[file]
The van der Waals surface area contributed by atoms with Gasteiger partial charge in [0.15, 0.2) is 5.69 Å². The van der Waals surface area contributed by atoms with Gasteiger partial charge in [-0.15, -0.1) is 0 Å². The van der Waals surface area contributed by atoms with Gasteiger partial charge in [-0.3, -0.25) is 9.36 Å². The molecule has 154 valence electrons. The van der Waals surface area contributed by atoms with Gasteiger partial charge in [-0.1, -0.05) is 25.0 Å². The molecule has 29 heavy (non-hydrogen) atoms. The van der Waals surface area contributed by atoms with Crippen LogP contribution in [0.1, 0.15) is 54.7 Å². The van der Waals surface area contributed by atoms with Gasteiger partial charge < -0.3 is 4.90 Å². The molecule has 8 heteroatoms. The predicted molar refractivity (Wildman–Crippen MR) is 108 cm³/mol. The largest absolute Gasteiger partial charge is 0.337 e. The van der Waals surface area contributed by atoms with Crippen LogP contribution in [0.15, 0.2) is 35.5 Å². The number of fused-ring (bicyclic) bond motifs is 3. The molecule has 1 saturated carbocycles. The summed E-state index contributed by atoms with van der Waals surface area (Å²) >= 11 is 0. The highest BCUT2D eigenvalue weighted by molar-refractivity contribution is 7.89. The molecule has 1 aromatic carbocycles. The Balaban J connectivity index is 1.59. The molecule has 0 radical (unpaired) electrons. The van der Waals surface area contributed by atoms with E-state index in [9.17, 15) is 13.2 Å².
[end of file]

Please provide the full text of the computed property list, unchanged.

The van der Waals surface area contributed by atoms with Gasteiger partial charge in [0.15, 0.2) is 5.69 Å². The van der Waals surface area contributed by atoms with Gasteiger partial charge in [-0.15, -0.1) is 0 Å². The van der Waals surface area contributed by atoms with Gasteiger partial charge in [-0.3, -0.25) is 9.36 Å². The molecule has 154 valence electrons. The van der Waals surface area contributed by atoms with Gasteiger partial charge in [-0.1, -0.05) is 25.0 Å². The molecule has 29 heavy (non-hydrogen) atoms. The van der Waals surface area contributed by atoms with Crippen LogP contribution in [0.1, 0.15) is 54.7 Å². The van der Waals surface area contributed by atoms with Gasteiger partial charge < -0.3 is 4.90 Å². The molecule has 8 heteroatoms. The predicted molar refractivity (Wildman–Crippen MR) is 108 cm³/mol. The largest absolute Gasteiger partial charge is 0.337 e. The van der Waals surface area contributed by atoms with Crippen LogP contribution in [0.15, 0.2) is 35.5 Å². The number of fused-ring (bicyclic) bond motifs is 3. The molecule has 1 saturated carbocycles. The summed E-state index contributed by atoms with van der Waals surface area (Å²) >= 11 is 0. The highest BCUT2D eigenvalue weighted by molar-refractivity contribution is 7.89. The molecule has 1 aromatic carbocycles. The Balaban J connectivity index is 1.59. The molecule has 0 radical (unpaired) electrons. The van der Waals surface area contributed by atoms with E-state index in [9.17, 15) is 13.2 Å².